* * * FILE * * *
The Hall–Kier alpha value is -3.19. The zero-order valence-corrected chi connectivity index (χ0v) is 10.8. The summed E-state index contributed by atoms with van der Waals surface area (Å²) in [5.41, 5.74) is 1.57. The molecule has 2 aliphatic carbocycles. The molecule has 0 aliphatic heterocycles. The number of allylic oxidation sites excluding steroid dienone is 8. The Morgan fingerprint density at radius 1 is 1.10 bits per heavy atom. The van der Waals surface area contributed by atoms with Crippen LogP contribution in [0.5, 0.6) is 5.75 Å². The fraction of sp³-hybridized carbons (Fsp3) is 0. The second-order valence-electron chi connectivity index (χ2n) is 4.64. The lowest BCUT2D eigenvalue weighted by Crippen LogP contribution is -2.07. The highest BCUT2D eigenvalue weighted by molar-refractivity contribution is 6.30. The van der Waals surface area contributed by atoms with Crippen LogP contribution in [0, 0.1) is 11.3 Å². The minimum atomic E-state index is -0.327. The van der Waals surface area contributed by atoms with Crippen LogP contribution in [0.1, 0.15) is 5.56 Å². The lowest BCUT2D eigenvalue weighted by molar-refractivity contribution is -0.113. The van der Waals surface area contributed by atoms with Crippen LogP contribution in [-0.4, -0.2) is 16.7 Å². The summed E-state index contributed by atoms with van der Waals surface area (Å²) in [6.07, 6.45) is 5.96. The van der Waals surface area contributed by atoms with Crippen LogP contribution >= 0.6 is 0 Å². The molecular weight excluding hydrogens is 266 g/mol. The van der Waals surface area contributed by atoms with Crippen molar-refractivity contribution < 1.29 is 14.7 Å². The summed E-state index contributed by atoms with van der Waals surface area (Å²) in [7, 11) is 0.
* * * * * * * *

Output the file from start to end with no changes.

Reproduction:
The Hall–Kier alpha value is -3.19. The zero-order valence-corrected chi connectivity index (χ0v) is 10.8. The summed E-state index contributed by atoms with van der Waals surface area (Å²) in [5.41, 5.74) is 1.57. The molecule has 2 aliphatic carbocycles. The molecule has 0 aliphatic heterocycles. The number of allylic oxidation sites excluding steroid dienone is 8. The Morgan fingerprint density at radius 1 is 1.10 bits per heavy atom. The van der Waals surface area contributed by atoms with Crippen LogP contribution in [0.5, 0.6) is 5.75 Å². The fraction of sp³-hybridized carbons (Fsp3) is 0. The second-order valence-electron chi connectivity index (χ2n) is 4.64. The lowest BCUT2D eigenvalue weighted by Crippen LogP contribution is -2.07. The highest BCUT2D eigenvalue weighted by molar-refractivity contribution is 6.30. The van der Waals surface area contributed by atoms with Crippen LogP contribution in [0, 0.1) is 11.3 Å². The minimum atomic E-state index is -0.327. The van der Waals surface area contributed by atoms with Crippen LogP contribution in [0.1, 0.15) is 5.56 Å². The lowest BCUT2D eigenvalue weighted by molar-refractivity contribution is -0.113. The van der Waals surface area contributed by atoms with Crippen LogP contribution in [-0.4, -0.2) is 16.7 Å². The summed E-state index contributed by atoms with van der Waals surface area (Å²) in [6.07, 6.45) is 5.96. The van der Waals surface area contributed by atoms with Crippen LogP contribution >= 0.6 is 0 Å². The molecular weight excluding hydrogens is 266 g/mol. The van der Waals surface area contributed by atoms with Crippen molar-refractivity contribution < 1.29 is 14.7 Å². The summed E-state index contributed by atoms with van der Waals surface area (Å²) in [7, 11) is 0.